The intentional and accidental introduction of alien species for food or recreational purposes has been devastating. There are nearly 800 alien plant species, more than 400 alien invertebrates, and some 35 alien vertebrates established on the islands (including an introduced amphibian), out-competing and replacing much of the original vegetation and faunal species. Among the most problematic of these introductions have probably been the ship rat (Rattus rattus), the Indonesian deer (Cervus timorensis) and the fire ant (Wasmannia auropunctata). Pigs, cats, deer and rats occur from sea level to the highest elevations, and are present throughout the main island. The combined effect of these four species is dramatic and is rapidly destroying species and ecosystems. Controlling these species is the top conservation priority in the hotspot, including inside protected areas. This very demanding task is the only way to conserve fragile and localized species. The palm tree Lavoixia macrocarpa (CR), only known from 30 trees, is highly threatened due to seed predation by rats. Ouvea island is currently free of ship rats; if the species is introduced, it will likely wipe out the entire population of the Uva parakeet (Eunymphicus uvaeensis, EN). Feral dogs are now breeding in the wild and could be the reason why the kagu (Rhynochetos jubatus, EN) have disappeared from the north of Province Nord within the last 30 years.
Today, of the 5,050 km2 of relatively pristine habitat left in New Caledonia, 4,000 km2 are rain forests and 1,000 km2 are low- to mid-altitude maquis. Sclerophyllous forest once covered around 23 percent of New Caledonia, but now only exists in a patch of around 45 km2. This area itself is generally very degraded and fragmented into smaller patches of 20-30 hectares or less (though there are a few blocks that exceed 100 hectares), which are surrounded by agricultural land. A recent study suggests that New Caledonia's sclerophyll forest is the most threatened tropical dry forest in the world.
Conservation Action and Protected Areas
New Caledonia has a protected area network covering 4,192 km2, or 22 percent of its land. However, the 24 reserves that are classified in IUCN categories I to IV cover a mere 497 km2 (2.6 percent of the land). Furthermore, 83 percent of the territory's threatened plant species do not occur in any protected area. The extremely rare sclerophyllous forest and the low to mid-altitude maquis vegetation types are almost totally unprotected.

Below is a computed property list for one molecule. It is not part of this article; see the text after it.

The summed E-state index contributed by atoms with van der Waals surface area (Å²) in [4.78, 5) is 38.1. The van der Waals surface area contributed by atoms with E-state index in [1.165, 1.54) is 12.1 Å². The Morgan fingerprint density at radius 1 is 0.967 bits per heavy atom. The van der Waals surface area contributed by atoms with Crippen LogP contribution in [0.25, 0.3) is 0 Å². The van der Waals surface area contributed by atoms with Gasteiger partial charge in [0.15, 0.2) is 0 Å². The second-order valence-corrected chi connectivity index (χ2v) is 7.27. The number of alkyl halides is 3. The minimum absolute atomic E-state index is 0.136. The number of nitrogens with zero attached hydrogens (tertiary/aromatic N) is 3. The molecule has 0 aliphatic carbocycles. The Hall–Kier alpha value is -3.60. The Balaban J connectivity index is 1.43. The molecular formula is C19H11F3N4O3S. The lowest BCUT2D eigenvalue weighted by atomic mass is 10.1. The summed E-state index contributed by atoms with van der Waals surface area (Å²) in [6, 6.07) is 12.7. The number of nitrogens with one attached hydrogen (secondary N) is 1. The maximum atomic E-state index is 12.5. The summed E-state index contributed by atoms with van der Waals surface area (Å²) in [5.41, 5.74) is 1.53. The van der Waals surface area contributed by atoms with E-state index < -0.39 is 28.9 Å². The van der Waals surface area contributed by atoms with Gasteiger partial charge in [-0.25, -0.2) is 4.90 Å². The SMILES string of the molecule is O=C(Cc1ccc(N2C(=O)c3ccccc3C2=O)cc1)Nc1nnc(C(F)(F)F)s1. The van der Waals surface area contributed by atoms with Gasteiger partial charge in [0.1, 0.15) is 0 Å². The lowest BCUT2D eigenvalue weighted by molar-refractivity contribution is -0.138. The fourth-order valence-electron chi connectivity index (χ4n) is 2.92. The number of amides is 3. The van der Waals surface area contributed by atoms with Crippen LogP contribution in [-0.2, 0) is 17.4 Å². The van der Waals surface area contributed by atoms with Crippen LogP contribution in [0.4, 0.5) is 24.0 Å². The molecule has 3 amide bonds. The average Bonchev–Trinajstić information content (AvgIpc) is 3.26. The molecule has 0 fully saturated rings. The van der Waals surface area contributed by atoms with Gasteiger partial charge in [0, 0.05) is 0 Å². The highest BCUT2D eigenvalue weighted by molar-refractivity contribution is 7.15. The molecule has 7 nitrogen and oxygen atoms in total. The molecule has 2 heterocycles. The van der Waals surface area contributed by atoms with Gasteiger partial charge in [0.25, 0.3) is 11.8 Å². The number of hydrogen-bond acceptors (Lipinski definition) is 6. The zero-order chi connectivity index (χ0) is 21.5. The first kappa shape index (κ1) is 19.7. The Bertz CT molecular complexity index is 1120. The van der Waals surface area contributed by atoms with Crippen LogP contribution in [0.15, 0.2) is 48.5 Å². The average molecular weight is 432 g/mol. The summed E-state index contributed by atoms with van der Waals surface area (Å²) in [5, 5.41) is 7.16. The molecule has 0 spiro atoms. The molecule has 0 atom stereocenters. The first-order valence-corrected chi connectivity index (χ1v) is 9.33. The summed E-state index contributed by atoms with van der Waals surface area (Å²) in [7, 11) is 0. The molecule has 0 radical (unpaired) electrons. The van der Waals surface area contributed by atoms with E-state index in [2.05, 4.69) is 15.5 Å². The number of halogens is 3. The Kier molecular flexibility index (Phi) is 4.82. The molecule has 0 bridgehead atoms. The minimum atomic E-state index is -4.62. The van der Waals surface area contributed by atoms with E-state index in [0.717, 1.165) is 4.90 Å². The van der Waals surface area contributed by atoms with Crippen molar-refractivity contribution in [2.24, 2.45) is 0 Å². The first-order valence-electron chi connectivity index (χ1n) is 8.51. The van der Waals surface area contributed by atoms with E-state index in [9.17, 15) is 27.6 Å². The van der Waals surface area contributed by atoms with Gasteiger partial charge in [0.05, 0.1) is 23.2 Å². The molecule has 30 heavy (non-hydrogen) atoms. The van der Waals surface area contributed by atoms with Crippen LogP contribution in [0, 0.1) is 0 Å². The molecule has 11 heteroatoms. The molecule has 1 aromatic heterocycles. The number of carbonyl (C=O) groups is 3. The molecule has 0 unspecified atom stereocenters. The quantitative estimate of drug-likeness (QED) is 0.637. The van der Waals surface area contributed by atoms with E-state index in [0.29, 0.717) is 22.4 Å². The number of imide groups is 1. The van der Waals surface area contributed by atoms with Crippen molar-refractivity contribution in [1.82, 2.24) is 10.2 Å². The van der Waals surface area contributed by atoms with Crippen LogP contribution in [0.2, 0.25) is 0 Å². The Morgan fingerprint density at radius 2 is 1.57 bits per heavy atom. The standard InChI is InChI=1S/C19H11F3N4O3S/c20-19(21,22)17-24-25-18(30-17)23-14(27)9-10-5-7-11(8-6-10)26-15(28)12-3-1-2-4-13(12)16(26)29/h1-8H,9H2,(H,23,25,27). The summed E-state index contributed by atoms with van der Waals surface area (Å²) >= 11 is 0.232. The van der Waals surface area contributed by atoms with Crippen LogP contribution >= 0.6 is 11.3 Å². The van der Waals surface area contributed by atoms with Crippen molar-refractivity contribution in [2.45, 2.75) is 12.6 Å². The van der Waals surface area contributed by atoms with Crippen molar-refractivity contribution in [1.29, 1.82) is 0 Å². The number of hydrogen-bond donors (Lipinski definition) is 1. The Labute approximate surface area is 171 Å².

Many new reserves are needed to protect the threatened species and ecosystems of New Caledonia adequately, and there are a number of problems within existing reserves. The lack of effective management for protected areas and the dismal enforcement of protective legislation are two such challenges. Only half of the existing parks have any restrictions on mining within their boundaries, and the remaining ones are open to mining activities. There is little conservation awareness among the population of New Caledonia, particularly with respect to the terrestrial environment. Funding conservation work in the hotspot is difficult, because agencies like the World Bank and the European Union will not designate money for work in New Caledonia, which is technically part of France. France, recently, has made the conservation needs of the island a priority.
Few international non-governmental organizations (NGOs) are active in New Caledonia, but a small number of local NGOs, including Association pour la Sauvegarde de la Nature Neo-Caledonienne, have spent considerable effort promoting conservation in the territory. More recently, international NGOs have also become involved in New Caledonia. WWF has worked since 1997 with local partners to implement a sclerophyllous forest conservation program. BirdLife International has begun a two-year Important Bird Area assessment, and Conservation International has supported the Maruia Society's effort to implement local conservation in the Mt. Panie massif. A collaboration between the Maruia Society, CI, and the Government of Province Nord, the Mt. Panie project aims to conserve biodiversity of the area by targeting threats to biodiversity (mainly fires and invasive species) and involving local people in management activities including locally controlled toursm development.
Important steps towards achieving conservation goals in the hotspot include the identification and conservation of Key Biodiversity Areas within the hotspot; a rapid assessment of existing protected areas and other natural areas; legislation and policies to promote conservation and sustainable resource management; creation of models for co-management between local communities and government; increased education and public awareness; strengthening of existing legislation; creation of new policies and protected areas; and strict control of invasive species.